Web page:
$ nix-env -i curl

There is no official libcurl package provided for NixOS distributions.

Verify the Curl Installation on your Linux System

Once the installation is successfully completed, execute the following command to ensure curl is installed and accessible from the command-line:

$ curl --version

Output:

Verifying the curl installation

How to Use the Curl Command on Linux

As I said at the beginning of this article, curl is capable of performing data transfer (sending requests and receiving responses from servers) with URLs in 26 different protocols.

So, We will look at a few examples of the usage of the curl command to make it easier for you to understand how you can take advantage of the curl command in your daily computing work.

πŸ“
Most of the URLs mentioned in the following examples are disposable and might not work in your case, as they are only for demonstration purposes.

1. Send a GET request to the server and display the received response:

$ curl https://ipinfo.io

2. If the referenced URL redirects to multiple pages, use the “-L” flag to display the final response.

$ curl -L https://linuxtldr.com/v2/users

3. Send a POST request with data in JSON format to the API endpoint:

$ curl -X POST -H "Content-Type: application/json" -d '{"name": "Jake", "age": 26}' https://linuxtldr.com/api

4. Download a file from a remote server and save it locally:

$ curl -O https://linuxtldr.com/wp-content/temp.zip

5. Download a file from a remote server and save it to your desired location:

$ curl -o ~/Downloads/temp.zip -O https://linuxtldr.com/wp-content/temp.zip

6. Upload a file (ex: “.zip“) to a remote server using multipart form data:

$ curl -F "file=@/home/linuxtldr/Downloads/temp.zip" https://linuxtldr.com/drive/

7. Include custom headers in the request before sending it to the server:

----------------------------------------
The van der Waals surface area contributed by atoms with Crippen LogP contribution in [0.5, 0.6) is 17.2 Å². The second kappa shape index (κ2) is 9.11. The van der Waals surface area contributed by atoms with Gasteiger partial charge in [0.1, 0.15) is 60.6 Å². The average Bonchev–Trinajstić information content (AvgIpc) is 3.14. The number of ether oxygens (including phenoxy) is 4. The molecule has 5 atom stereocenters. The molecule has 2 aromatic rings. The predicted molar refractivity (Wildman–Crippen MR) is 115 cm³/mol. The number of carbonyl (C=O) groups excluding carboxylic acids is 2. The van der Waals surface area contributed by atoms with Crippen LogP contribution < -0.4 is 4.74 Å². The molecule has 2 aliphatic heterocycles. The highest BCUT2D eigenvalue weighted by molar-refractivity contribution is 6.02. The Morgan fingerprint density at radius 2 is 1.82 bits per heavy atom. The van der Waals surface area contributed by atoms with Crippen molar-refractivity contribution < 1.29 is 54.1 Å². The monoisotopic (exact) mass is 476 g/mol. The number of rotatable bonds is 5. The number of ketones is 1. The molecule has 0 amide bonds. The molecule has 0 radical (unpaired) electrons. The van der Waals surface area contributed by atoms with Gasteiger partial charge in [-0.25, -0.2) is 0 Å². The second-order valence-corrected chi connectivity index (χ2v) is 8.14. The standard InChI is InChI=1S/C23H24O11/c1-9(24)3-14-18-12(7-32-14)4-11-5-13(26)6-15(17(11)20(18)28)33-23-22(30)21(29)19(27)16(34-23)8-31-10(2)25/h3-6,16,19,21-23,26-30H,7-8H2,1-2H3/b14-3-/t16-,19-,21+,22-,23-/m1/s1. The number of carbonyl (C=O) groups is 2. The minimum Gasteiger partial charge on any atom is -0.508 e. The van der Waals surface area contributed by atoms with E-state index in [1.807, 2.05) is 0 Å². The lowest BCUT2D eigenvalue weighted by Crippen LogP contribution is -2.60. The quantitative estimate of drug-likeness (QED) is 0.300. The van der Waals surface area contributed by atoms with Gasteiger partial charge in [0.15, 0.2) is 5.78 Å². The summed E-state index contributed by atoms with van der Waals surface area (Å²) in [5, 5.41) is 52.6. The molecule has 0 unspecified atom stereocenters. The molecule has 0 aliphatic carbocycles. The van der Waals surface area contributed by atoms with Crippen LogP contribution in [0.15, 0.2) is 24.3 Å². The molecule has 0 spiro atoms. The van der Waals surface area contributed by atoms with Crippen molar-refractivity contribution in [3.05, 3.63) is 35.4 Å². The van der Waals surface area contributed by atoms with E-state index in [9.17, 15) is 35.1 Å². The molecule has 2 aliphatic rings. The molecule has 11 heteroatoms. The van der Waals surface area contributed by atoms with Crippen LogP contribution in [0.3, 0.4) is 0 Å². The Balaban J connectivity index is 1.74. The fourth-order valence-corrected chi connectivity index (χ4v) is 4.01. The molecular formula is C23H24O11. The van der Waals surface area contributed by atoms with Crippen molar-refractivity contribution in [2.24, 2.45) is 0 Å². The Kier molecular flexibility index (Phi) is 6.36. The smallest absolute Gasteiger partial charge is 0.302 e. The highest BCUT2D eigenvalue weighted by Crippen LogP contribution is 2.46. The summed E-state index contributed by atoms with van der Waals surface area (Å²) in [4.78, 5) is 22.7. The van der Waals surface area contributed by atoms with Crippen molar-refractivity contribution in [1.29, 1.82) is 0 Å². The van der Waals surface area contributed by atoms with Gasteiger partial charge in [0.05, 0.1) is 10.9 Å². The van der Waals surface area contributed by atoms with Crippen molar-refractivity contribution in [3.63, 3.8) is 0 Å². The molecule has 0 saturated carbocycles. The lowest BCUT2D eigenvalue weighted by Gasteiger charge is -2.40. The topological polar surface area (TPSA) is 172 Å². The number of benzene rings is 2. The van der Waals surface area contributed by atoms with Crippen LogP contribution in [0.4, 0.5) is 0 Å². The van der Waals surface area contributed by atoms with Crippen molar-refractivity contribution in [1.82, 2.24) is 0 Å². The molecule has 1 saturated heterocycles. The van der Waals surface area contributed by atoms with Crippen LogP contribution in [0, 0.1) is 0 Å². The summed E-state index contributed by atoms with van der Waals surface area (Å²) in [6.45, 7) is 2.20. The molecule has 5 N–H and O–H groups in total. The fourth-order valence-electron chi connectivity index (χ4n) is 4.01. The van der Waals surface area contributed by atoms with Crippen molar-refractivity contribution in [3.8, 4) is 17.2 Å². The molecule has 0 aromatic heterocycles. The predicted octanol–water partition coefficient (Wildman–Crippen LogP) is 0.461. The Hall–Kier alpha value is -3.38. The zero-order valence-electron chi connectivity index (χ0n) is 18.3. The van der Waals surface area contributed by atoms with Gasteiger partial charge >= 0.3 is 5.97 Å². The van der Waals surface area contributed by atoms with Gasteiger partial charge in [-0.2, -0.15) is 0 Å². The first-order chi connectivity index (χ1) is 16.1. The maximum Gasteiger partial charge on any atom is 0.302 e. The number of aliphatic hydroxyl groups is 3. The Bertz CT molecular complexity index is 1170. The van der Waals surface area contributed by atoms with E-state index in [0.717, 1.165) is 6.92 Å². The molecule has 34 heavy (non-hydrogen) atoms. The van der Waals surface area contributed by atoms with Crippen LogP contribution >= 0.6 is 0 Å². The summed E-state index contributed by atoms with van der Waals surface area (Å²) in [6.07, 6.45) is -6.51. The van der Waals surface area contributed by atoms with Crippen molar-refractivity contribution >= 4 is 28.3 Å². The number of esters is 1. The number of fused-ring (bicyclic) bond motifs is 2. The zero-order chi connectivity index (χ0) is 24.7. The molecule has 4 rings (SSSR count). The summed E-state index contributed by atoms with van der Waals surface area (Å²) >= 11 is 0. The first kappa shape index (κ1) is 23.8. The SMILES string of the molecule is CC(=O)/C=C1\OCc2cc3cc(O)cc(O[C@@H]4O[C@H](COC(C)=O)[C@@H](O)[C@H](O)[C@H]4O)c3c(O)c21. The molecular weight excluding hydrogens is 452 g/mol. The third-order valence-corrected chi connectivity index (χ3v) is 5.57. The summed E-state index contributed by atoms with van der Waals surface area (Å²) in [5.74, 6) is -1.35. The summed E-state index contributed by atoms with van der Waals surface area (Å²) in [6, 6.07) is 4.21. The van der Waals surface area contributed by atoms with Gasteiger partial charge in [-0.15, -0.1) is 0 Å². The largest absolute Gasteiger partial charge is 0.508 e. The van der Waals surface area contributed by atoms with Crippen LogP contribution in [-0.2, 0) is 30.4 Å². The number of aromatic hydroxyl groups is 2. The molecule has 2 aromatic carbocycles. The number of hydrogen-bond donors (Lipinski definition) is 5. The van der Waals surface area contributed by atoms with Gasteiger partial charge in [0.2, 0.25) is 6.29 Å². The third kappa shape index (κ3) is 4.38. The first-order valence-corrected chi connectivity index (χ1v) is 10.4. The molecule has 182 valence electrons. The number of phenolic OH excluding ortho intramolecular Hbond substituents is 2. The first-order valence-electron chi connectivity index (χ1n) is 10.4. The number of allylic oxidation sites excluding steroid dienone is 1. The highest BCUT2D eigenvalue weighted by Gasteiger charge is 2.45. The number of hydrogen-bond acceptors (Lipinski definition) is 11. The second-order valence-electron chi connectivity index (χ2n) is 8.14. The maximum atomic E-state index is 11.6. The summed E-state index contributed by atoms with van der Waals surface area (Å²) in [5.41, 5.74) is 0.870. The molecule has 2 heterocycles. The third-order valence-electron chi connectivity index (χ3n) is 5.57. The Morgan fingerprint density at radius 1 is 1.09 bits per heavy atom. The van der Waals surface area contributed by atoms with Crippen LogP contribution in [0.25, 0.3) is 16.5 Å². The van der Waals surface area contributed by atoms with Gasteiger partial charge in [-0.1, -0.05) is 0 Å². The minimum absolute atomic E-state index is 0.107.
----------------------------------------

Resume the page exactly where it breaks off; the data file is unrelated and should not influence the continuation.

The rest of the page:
$ curl -H "Authorization: Bearer token123" https://linuxtldr.com/api

8. Authenticate to the secure API endpoint by providing basic authentication information:

$ curl -u username:password https://linuxtldr.com/api

9. Set a custom cookie in the header and send the modified request to the server:

$ curl -b "sessionid=123456" https://linuxtldr.com

10. Specify a specific HTTP method:

$ curl -X PUT https://linuxtldr.com/resource

11. Save the content of any website (that includes static HTML, CSS, and Javascript) in a “.html” file:

$ curl -o index.html https://linuxtldr.com

12. Set a custom user-agent in the header for the request:

$ curl -A "Mozilla/5.0 (X11; Linux i686; rv:109.0) Gecko/20100101 Firefox/115.0" https://linuxtldr.com

13. Test the response time of a server:

$ curl -w "Response time: %{time_total}\n" -o /dev/null -s https://linuxtldr.com

That’s all the necessary examples of the curl command that an informed Linux user should know.

However, if you are more eager to learn about the curl command, check the manual page using the “man curl” command.

Wrap Up

I hope this article might be useful for you, although I covered all the possible things a beginner or experienced user should know about the curl command.

And, The installation of the curl command using the source code is intentionally skipped as the process is tedious and might result in unexpected errors that might take a lot of time to resolve.

However, if you want me to include it or have any other questions or queries related to this topic, then come to the comment section and let’s have a coffee talk.

Till then, peace!